Poisonous gas at Lagos school, again

THE learning environment in Lagos State is harsh enough, but exposing school pupils to dangerous gas emissions is simply unacceptable. Such carelessness led to 13 pupils of Ogba Junior Grammar School collapsing early this month after inhaling a poisonous gaseous substance from an unidentified source on their school premises. The victims were luckily revived after being treated, while the school was temporarily shut down by the authorities to allow for an investigation.

A security guard at the school said, “The wind blew the gas in the direction of the school and the students who were close began to choke.” How painful. The authorities also closed down a mall sharing a border with the school over the incident for allegedly harbouring one of the facilities suspected to be the source of the dangerous emission.

But about three weeks after the investigation started, the ministries of Environment and Education in the state, which are in charge of the matter, have not been forthcoming on their preliminary findings. The unusual silence on such an important issue that borders on the safety of minors – and even the society at large – questions the capacity of the Lagos State Government to protect its citizens and imbue confidence in the school system.

We deplore the shoddy handling of the situation so far. Human life is important, and considering the fact that these pupils are our future, the state is not treating the issue with the adroitness that it requires. Apart from the initial grandstanding by officials of the Lagos State Safety Commission, the government has not given fresh insights into the gas attack or deemed it fit to give the public updates on its investigation.

What sort of gas caused the incident? And what really was the source? A thorough investigation would unearth these facts. But we are concerned because the leakage could re-occur, and next time, it could come with fatal repercussions. This is not a false alarm. We base our fears on a similar occurrence at the same school about five months ago when a gas leakage incapacitated 22 pupils. After the usual huffing and puffing by four public agencies, the state authorities closed down a photo laboratory at the shopping arcade near the school.

However, the incident occurred again despite the fact that the photo lab in the mall was still under closure. This suggests that the authorities were not thorough in their action. Their haste to find a scapegoat has not stopped another gas leakage. Bearing in mind that we might not be so lucky with another leakage, the ministries concerned have to show a measure of seriousness in dealing with the issue of public safety, whether in schools, offices, market – places or residential areas.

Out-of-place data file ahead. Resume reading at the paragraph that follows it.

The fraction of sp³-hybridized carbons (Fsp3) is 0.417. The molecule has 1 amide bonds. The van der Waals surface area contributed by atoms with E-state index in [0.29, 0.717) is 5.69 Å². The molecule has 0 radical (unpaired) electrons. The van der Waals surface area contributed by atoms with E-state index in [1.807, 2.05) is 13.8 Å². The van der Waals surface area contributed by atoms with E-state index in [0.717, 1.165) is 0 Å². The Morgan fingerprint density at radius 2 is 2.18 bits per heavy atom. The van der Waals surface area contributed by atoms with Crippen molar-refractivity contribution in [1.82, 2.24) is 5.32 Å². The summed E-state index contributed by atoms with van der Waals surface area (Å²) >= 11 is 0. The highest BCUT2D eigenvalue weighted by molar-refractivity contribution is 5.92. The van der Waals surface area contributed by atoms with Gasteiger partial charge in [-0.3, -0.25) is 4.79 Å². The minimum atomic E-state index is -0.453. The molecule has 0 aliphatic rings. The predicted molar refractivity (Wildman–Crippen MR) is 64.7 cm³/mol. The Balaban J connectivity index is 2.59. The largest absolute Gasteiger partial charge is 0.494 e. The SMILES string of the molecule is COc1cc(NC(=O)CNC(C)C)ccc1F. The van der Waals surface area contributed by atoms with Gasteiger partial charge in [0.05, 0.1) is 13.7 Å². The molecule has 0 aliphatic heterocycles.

Gas leaks can be very deadly, even in advanced economies, and Lagos State should act in the best interest of the people before the Ogba incident gets out of control. A few days after the incident in Lagos, a massive natural gas blast brought down a highrise building in New York, United States, in which at least two people died and eight others were injured. In 2010, in San Bruno, California, another US state, a ruptured gas leak led to a massive fire outbreak, the death of eight persons and injuries to 40 others.

To prevent a catastrophe, the state government should not have been hasty in reopening the school, but ought to have made alternative arrangements for the pupils until it traced and blocked the source of the emission. It is dangerous for pupils to study in such a captive environment. It is equally alarming that businesses in the area are suffering losses due to indiscriminate closure, and residents in the area now live in perpetual fear of gas leaks.

The state government should enlarge the scope of investigations to cover the entire surrounding areas. In doing this, it might be able to trace the source of the emission. Experts say industrial waste, effluents and fumigants could be the source of poisonous gas, so nothing should be precipitately discounted in the effort to get to the root of the matter.

The parents of the pupils of the school should not stay aloof. They should insist that their children be relocated to other schools so that they will not suffer untimely death or disability. In Turkey, the death of a 14-year old boy, who was in a coma for nine months after being injured by a policeman’s tear gas, led to massive protests throughout that country, demonstrating the attitude of responsible societies to the welfare of youths.

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